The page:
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The Australian National University

Dr Virginia Marshall

BA (Hons) BVocEd LLB GDLP LLM PhD (law) Macquarie University
Inaugural Indigenous Postdoctoral Fellow, RegNet & Fenner Schools, Australian National University
ANU College of Asia and the Pacific
T: 0421567701

Areas of expertise

  • Law 1801
  • Aboriginal And Torres Strait Islander Law 180101
  • Environmental And Natural Resources Law 180111
  • Human Rights Law 180114
  • Intellectual Property Law 180115
  • International Law (Excl. International Trade Law) 180116
  • Legal Practice, Lawyering And The Legal Profession 180121
  • Legal Theory, Jurisprudence And Legal Interpretation 180122
  • Litigation, Adjudication And Dispute Resolution 180123
  • Aboriginal And Torres Strait Islander Environmental Knowledge 050201
  • Natural Resource Management 050209
  • Aboriginal And Torres Strait Islander Policy 160501

Research interests

Dr Marshall's research interests include:

  • Indigenous water law, rights & interests
  • Indigenous Traditional Knowledge, Information & Knowledge Systems
  • Indigneous commercialsiation of native foods, medicines & treatments
  • Indigenous business & management
  • Agriculture, land & farm management
  • Ecology & environmental sciences & biotechnology
  • Global Policy & Governance.

Virginia is a practicising lawyer and legal scholar, her research doctoral thesis won a prestigious award and published as a ground-breaking Aboriginal water rights book titled "Overturning aqua nullius: Securing Aboriginal water rights" and launched in Sydney by the Hon. Michael Kirby.

Honoured by the Faculty of Law at the University of Victoria, Canada, Virginia recevied the award of 'Distinguished Woman Scholar'. She is recognised by the Department of Primary Industries 'Hidden Treasures Honour Roll' of outstanding rural volunteers, contributing to the well-being and unity of regional communities.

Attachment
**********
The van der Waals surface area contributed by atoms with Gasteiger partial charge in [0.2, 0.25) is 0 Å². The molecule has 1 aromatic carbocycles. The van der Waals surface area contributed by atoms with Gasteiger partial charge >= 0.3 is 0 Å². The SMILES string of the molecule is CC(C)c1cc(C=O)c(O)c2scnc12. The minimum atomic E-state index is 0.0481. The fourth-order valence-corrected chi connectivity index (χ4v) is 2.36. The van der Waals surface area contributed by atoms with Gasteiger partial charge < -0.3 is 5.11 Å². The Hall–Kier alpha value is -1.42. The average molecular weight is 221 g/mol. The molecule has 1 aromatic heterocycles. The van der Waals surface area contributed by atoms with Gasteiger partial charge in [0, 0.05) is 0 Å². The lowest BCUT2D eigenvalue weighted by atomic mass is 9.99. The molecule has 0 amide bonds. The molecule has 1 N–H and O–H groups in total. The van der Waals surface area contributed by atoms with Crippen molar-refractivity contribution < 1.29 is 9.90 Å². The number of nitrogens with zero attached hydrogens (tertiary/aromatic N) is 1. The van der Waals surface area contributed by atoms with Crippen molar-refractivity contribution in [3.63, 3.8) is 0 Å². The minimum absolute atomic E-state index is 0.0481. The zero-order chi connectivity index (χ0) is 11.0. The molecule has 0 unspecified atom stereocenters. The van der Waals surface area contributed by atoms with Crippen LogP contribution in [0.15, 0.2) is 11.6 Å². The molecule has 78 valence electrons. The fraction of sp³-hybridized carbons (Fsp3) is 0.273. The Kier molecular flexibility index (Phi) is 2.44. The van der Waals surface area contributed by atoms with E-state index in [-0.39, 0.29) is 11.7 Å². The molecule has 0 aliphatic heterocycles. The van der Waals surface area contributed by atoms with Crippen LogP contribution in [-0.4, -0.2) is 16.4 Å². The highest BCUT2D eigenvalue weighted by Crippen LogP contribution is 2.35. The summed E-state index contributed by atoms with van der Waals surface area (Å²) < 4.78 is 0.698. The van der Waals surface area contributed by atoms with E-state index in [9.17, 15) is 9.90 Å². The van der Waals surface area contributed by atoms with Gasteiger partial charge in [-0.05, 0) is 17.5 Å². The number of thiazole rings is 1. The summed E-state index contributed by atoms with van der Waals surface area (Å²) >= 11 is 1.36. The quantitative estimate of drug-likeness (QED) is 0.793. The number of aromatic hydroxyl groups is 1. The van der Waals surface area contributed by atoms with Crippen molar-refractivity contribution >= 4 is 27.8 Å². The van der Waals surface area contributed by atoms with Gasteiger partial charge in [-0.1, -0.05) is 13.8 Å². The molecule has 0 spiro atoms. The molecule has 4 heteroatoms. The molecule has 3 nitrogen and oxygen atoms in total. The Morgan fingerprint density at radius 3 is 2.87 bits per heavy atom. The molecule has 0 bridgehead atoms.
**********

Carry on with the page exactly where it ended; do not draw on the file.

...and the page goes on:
Virginia's Indigenous Postdoctoral research position with Australian National University's School of Regulation and Global Governance (RegNet) and the Fenner School of Environment and Society will focus on leading law reform for Indigenous peoples in Australia, by critically anaylsing international Indigenous water use, to develop Indigenous cuturally appropriate mechanisms for national water frameworks and ethical water use within domestic water regimes.

Biography

Virginia is the Inaugural Indigenous Postdoctoral Fellow with the Australian National University's School of Regulation and Global Governance (RegNet) and the Fenner School of Environment and Society. She is a practising lawyer and duty solicitor, a former associate & researcher with the Federal Court of Australia in Sydney and professional member of the NSW Law Society and Women Lawyers Association of NSW. Former Senior Legal Officer of the Australian Law Reform Commission and inquiry into 'Family Violence & Commonwealth Laws: Improving Legal Frameworks' (ALRC 117), Executive Officer of the NSW Government's 'Aboriginal Water Trust' and criminal defence lawyer with NSW Legal Aid.

Virginia is the winner of the WEH Stanner Award for the best thesis by an Indigenous author, titled, 'A web of Aboriginal water rights: Examining the competing Aboriginal claim for water property rights and interests in Australia'. She is in demand as a Keynote Speaker on Indigenous water law and governance, Indigenous traditional knowledge systems and the intersectionality of western intellectual property regimes and the Indigenous commercialisation of native foods and medicines.

A lifetime member of the Golden Key International Honour Society and Magistrate for the NSW Law Society's 'Mock Trial Competition'.

Virginia is Partner Investigator (PI) with an ARC Linkage Grant, ‘Garuwanga: Forming a Competent Authority to Protect Indigenous Knowledge’ ($244,000) to "govern and administer a legal framework in order to ensure consent of Indigenous communities is obtained for access to Aboriginal traditional knowledge and to establish a fair and equitable benefit-sharing mechanism for use of that knowledge”.

Researcher's projects

Overturning aqua nullius: Securing Indigenous water rights & interests in Australia

This research will identify and critically analyse international water rights regimes to develop an Australian legal framework for Indigenous water rights in economic, cultural and tenure-based water use, and undertakes an international comparative analysis of slected nation states which have competing water use regimes of Indigenous and non-Indigenous groups. The aim of this research is to respond to the future challenges of global and domestic water scarcity, of which particularly affect Indigenous communities in Australia. This research also aims to provide avenues to address the contunuing gaps in Aboriginal health, wellbeing and wealth status through a water rights paradigm in the development of consistent legal and institutional frameworks which facilitate the incorporation of the First Peoples of Australia as a distinct, First Nation right within Australia's national water framework, the National Water Initiative.

 

 

 

 

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Updated:  24 May 2018 / Responsible Officer:  Director (Research Services Division) / Page Contact:  Researchers